A phishing attack at Family Physicians Group, Orlando, has resulted in 8,400 patients having their protected health information (PHI) compromised.
The breach was identified on August 21, 2018. An official investigation into the breach revealed that a staff member’s email account was accessed by an unauthorised individual, with access first gained on August 7. It was discovered that the hacker gained access to the account when the staff member in question responded to a phishing email.
Due to the high black-market value of healthcare information, organisations such as hospitals and clinics are frequent targets of these attacks. Although HIPAA requires certain technical safeguards to be in place to minimise the risk of phishing emails from reaching the inbox of employees, due to the sophisticated nature of these attacks, some get through. Even if one employee were to respond to the email, the entire network is compromised. Although employees are often trained in spotting phishing emails, the training is often infrequent and inadequate, and human error is inevitable.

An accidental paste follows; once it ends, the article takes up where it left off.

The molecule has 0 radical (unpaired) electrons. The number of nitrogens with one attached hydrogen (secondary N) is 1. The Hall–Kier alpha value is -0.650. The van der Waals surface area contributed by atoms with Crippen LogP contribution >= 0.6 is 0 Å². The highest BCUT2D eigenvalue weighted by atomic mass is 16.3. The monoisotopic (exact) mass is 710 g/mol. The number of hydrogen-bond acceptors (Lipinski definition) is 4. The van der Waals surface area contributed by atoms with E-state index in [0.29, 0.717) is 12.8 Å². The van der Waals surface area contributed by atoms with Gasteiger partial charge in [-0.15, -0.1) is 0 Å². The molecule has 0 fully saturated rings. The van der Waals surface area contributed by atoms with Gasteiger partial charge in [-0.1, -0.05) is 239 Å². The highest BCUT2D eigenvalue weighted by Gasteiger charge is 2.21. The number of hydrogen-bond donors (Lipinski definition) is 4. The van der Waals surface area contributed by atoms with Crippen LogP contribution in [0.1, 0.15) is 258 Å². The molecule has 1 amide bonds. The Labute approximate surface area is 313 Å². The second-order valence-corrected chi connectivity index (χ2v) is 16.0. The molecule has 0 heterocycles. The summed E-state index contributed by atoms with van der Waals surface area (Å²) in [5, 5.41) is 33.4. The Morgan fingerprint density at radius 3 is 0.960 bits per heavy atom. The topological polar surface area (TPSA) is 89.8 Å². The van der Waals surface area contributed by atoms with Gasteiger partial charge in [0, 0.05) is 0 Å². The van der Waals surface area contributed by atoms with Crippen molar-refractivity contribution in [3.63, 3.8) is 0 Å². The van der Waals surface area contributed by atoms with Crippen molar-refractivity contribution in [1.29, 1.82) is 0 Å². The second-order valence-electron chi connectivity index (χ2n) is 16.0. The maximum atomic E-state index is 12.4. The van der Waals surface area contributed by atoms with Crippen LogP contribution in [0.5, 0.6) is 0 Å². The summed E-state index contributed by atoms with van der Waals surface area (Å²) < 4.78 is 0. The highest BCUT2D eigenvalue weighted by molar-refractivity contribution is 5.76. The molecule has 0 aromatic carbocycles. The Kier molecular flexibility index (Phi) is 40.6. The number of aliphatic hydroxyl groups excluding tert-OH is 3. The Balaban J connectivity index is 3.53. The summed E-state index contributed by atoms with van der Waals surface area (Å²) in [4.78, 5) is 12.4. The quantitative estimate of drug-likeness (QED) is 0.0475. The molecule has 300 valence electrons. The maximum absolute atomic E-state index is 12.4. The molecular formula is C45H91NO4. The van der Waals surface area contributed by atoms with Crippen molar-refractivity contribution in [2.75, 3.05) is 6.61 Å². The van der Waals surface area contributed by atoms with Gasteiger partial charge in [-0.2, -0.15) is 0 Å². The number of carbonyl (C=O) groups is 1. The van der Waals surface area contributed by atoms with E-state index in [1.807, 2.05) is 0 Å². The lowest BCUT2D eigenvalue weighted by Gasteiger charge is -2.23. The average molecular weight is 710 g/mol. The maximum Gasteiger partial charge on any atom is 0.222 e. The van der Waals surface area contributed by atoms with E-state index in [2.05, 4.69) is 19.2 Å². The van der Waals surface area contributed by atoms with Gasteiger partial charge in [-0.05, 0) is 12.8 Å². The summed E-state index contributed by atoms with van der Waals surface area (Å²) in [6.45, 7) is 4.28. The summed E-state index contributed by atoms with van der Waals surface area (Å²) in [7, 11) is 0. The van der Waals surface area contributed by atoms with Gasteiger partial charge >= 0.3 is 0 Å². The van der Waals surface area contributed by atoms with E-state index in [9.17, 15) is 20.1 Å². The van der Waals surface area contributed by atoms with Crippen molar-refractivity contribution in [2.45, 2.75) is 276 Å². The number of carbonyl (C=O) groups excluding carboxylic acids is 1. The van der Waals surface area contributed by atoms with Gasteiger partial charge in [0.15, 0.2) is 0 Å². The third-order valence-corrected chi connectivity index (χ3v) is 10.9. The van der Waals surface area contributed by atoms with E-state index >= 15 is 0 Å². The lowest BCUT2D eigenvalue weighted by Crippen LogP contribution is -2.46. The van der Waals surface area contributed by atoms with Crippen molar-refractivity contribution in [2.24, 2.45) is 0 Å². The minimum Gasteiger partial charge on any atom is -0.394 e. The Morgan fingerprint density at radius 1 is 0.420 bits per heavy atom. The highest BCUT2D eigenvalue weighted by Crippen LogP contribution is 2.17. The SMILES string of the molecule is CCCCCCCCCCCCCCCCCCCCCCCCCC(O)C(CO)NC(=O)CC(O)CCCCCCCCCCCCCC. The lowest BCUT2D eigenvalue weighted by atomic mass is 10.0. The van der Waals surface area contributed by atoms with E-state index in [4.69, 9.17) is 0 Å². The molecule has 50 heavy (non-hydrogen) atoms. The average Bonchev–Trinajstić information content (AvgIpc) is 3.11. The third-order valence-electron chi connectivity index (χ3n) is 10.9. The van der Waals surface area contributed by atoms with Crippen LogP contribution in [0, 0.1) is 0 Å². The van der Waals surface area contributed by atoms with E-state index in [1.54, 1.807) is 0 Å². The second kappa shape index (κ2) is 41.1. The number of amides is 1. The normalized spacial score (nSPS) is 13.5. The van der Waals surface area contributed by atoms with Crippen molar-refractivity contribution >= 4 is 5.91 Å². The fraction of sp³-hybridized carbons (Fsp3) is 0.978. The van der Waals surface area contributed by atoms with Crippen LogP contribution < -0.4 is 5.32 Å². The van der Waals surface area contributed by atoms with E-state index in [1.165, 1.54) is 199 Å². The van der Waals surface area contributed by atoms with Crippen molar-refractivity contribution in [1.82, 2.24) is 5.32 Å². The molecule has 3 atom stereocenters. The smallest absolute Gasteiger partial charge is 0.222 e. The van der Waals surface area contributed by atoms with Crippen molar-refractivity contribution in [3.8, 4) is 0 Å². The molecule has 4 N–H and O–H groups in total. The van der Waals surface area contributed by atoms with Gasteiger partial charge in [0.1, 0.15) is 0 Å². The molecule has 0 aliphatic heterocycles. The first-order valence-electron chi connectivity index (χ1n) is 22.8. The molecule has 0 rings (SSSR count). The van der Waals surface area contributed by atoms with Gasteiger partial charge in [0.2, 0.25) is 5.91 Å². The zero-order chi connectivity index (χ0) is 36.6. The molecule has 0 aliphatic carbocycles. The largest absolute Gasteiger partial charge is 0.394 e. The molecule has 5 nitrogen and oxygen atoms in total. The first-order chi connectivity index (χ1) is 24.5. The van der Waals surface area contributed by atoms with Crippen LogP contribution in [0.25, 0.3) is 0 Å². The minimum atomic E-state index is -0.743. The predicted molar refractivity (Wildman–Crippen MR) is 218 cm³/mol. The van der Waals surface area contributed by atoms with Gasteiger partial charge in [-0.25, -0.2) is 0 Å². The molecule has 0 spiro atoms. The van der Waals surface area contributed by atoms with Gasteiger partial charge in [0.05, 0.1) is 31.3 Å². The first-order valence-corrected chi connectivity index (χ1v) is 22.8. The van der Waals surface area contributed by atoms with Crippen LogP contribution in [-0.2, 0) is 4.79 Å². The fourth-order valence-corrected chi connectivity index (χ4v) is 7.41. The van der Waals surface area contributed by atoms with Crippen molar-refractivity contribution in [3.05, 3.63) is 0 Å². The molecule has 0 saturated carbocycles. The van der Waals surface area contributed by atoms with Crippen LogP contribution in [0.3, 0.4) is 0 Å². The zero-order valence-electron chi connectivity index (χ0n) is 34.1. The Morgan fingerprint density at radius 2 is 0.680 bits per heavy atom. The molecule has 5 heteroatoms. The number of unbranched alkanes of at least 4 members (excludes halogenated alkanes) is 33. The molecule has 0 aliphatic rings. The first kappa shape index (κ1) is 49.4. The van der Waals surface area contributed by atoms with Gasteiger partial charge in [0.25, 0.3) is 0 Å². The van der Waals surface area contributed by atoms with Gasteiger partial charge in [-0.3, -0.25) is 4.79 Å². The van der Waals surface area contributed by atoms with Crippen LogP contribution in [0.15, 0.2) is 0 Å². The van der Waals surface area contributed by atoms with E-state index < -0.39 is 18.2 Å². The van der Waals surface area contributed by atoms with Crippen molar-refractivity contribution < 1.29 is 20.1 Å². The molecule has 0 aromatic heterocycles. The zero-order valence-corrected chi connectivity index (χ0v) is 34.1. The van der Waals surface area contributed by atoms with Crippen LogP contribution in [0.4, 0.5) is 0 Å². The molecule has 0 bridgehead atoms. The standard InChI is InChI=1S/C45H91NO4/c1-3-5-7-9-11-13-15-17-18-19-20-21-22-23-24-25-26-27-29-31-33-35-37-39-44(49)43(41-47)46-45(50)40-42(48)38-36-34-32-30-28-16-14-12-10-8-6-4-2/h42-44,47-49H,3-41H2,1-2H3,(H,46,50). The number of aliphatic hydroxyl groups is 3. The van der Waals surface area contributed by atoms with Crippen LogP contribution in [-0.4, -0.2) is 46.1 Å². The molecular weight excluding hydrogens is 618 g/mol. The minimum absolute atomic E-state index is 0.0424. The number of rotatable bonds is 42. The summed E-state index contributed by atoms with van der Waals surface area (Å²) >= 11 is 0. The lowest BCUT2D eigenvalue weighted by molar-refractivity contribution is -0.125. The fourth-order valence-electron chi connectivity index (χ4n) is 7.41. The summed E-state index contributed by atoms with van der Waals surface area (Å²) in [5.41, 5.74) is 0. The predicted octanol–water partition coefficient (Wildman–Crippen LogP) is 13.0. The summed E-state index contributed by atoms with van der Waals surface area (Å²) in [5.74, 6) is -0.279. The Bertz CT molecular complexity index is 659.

Family Physicians Group, owned by Humana, is one of the biggest providers of healthcare for Medicare and Medicaid beneficiaries in Central Florida. The organisation operates 22 clinics in the region. It is estimated that 8,400 patients had their PHI compromised in the data security incident.
Patients who were affected by the breach were made aware of the incident on December 28, 2018. It has still not been revealed why it took in excess of 4 months to send notifications to patients. In accordance with HIPAA’s Breach Notification Rule, patients should be notified without “undue delay”, and no later than 60 days after the breach was discovered. It is likely that there will be some repercussions due to the Family Physicians Group’s tardiness in sending the breach notification letters.
A review of the emails in the compromised account showed that a number of messages contained the protected health data of patients. No financial information or Social Security numbers were included in any of the correspondence. The breach was restricted to names, dates of birth, physicians’ names, and health insurance data.
Family Physicians Group have stated that there is no evidence that any patient information has been used for malicious purposes, but advices all affected patients to monitor their accounts for suspicious activity.
The organisation has changed all email passwords as a precautionary measure and has enhanced its email application and put in place additional security measures to prevent future phishing attacks.